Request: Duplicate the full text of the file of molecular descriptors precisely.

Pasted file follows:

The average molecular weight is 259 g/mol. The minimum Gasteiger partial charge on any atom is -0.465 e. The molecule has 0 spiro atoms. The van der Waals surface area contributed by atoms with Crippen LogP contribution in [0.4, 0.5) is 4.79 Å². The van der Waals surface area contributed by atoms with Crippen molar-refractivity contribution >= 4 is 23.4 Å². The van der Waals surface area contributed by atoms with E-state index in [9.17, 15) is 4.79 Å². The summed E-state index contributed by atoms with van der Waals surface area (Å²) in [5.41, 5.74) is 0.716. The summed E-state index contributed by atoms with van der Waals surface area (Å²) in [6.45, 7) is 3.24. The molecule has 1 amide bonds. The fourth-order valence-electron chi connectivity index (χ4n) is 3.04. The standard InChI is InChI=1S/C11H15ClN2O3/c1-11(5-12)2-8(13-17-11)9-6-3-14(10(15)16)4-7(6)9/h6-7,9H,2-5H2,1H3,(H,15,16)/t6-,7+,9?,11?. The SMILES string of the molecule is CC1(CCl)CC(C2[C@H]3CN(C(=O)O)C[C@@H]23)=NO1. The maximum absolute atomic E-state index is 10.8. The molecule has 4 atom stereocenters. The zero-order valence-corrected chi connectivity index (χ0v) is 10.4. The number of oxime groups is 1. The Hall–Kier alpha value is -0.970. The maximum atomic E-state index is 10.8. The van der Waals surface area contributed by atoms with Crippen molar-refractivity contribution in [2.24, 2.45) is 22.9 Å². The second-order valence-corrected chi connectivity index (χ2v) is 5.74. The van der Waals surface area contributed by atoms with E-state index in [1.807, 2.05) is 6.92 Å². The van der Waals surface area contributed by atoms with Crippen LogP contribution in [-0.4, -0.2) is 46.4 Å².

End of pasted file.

The average molecular weight is 259 g/mol. The minimum Gasteiger partial charge on any atom is -0.465 e. The molecule has 0 spiro atoms. The van der Waals surface area contributed by atoms with Crippen LogP contribution in [0.4, 0.5) is 4.79 Å². The van der Waals surface area contributed by atoms with Crippen molar-refractivity contribution >= 4 is 23.4 Å². The van der Waals surface area contributed by atoms with E-state index in [9.17, 15) is 4.79 Å². The summed E-state index contributed by atoms with van der Waals surface area (Å²) in [5.41, 5.74) is 0.716. The summed E-state index contributed by atoms with van der Waals surface area (Å²) in [6.45, 7) is 3.24. The molecule has 1 amide bonds. The fourth-order valence-electron chi connectivity index (χ4n) is 3.04. The standard InChI is InChI=1S/C11H15ClN2O3/c1-11(5-12)2-8(13-17-11)9-6-3-14(10(15)16)4-7(6)9/h6-7,9H,2-5H2,1H3,(H,15,16)/t6-,7+,9?,11?. The SMILES string of the molecule is CC1(CCl)CC(C2[C@H]3CN(C(=O)O)C[C@@H]23)=NO1. The maximum absolute atomic E-state index is 10.8. The molecule has 4 atom stereocenters. The zero-order valence-corrected chi connectivity index (χ0v) is 10.4. The number of oxime groups is 1. The Hall–Kier alpha value is -0.970. The maximum atomic E-state index is 10.8. The van der Waals surface area contributed by atoms with Crippen molar-refractivity contribution in [2.24, 2.45) is 22.9 Å². The second-order valence-corrected chi connectivity index (χ2v) is 5.74. The van der Waals surface area contributed by atoms with E-state index in [1.807, 2.05) is 6.92 Å². The van der Waals surface area contributed by atoms with Crippen LogP contribution in [-0.4, -0.2) is 46.4 Å².